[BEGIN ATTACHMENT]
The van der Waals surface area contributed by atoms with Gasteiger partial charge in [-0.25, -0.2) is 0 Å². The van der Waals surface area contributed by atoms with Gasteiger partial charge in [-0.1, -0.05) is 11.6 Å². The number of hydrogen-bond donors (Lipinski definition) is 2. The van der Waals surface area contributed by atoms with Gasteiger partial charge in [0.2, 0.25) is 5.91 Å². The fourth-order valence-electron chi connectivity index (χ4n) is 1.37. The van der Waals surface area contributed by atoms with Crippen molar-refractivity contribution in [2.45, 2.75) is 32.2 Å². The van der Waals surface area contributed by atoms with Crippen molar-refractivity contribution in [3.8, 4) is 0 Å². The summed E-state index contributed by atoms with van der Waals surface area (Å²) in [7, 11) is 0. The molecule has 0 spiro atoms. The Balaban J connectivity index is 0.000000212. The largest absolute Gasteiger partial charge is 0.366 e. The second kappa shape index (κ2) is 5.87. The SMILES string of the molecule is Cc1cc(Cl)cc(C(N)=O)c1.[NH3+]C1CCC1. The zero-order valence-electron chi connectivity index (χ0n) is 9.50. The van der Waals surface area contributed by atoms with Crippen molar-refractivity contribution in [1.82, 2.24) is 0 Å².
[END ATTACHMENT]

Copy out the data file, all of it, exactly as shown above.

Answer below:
The van der Waals surface area contributed by atoms with Gasteiger partial charge in [-0.25, -0.2) is 0 Å². The van der Waals surface area contributed by atoms with Gasteiger partial charge in [-0.1, -0.05) is 11.6 Å². The number of hydrogen-bond donors (Lipinski definition) is 2. The van der Waals surface area contributed by atoms with Gasteiger partial charge in [0.2, 0.25) is 5.91 Å². The fourth-order valence-electron chi connectivity index (χ4n) is 1.37. The van der Waals surface area contributed by atoms with Crippen molar-refractivity contribution in [2.45, 2.75) is 32.2 Å². The van der Waals surface area contributed by atoms with Crippen molar-refractivity contribution in [3.8, 4) is 0 Å². The summed E-state index contributed by atoms with van der Waals surface area (Å²) in [7, 11) is 0. The molecule has 0 spiro atoms. The Balaban J connectivity index is 0.000000212. The largest absolute Gasteiger partial charge is 0.366 e. The second kappa shape index (κ2) is 5.87. The SMILES string of the molecule is Cc1cc(Cl)cc(C(N)=O)c1.[NH3+]C1CCC1. The zero-order valence-electron chi connectivity index (χ0n) is 9.50. The van der Waals surface area contributed by atoms with Crippen molar-refractivity contribution in [1.82, 2.24) is 0 Å².